Charities risk IT security breaches without a BYOD policy
According to a new whitepaper commissioned by Advanced and conducted by PwC, charities are vulnerable to IT security risks and reputational damage without a formal Bring Your Own Device (BYOD) policy in place.
According to the 2014 Information Security Breaches Report, commissioned by accounting and business software provider Advanced and conducted by PricewaterhouseCoopers (PwC), charities are vulnerable to IT security risks and reputational damage without a formal Bring Your Own Device (BYOD) policy in place.
The paper advises charities to educate key stakeholders about the safe use of mobile devices and investigate the technical measures they can take to safeguard their data and networks.
The growth of mobile has allowed many organisations to let their employees and volunteers use their own portable devices such as smartphones, tablets and personal digital assistants (PDAs) for work purposes to connect with their supporters.
The report has highlighted that the cost of information security breaches has almost doubled in the last year. For small organisations, the worst breaches cost on average between £65,000 and £115,000 and for large organisations between £600,000 and £1.15 million.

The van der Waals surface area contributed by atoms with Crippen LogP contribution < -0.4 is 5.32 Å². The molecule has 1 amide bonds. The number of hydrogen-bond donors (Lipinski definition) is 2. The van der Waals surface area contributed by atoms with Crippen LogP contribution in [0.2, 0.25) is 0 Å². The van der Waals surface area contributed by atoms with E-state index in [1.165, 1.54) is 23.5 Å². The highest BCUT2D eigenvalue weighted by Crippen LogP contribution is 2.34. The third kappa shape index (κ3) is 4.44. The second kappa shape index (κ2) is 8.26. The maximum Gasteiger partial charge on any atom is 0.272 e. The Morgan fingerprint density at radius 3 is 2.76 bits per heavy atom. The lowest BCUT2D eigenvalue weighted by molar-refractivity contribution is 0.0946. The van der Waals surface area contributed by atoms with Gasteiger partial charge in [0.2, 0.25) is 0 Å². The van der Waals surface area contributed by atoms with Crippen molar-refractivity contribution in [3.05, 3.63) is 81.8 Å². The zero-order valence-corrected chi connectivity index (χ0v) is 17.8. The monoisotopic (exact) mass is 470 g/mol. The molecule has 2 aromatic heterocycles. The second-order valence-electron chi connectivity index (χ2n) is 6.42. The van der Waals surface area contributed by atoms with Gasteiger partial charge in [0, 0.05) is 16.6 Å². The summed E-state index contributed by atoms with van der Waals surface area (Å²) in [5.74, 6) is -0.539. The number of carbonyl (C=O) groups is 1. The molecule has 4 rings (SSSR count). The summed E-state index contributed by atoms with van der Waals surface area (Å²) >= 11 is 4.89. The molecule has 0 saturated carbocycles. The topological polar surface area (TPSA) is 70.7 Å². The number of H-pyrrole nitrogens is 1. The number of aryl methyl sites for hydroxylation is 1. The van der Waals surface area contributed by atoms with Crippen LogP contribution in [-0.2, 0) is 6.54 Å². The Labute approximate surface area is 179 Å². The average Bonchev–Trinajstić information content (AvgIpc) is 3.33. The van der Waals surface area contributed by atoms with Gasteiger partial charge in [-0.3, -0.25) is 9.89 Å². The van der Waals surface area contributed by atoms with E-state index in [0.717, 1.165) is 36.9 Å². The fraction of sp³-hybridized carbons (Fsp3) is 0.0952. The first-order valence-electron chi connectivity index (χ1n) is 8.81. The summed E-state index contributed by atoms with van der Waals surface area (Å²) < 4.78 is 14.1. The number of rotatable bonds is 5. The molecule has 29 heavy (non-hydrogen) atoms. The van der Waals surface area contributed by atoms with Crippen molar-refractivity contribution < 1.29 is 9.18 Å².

Greg Ford, Managing Director of Advanced Exchequer, says: “Protecting corporate data from intrusion, misuse or abuse is a high priority for any organisation. For charities and not-for-profits storing highly confidential donor and beneficiary data, security is absolutely imperative. While it is tempting for charitable organisations to allow staff and volunteers to use their personal devices to save costs and drive donations without a formal and explicit policy on BYOD, they run the risk of encountering a damaging security breach.”
“As charities continue to wrestle with limited budgets and greater demands from staff to use their own devices, now is the time for them to think seriously about BYOD and data security. By creating a consistent and coherent BYOD strategy, organisations can mitigate the threat of security vulnerabilities and empower employees and volunteers to use mobile technologies to help generate vital funds, without placing donor relationships at risk.”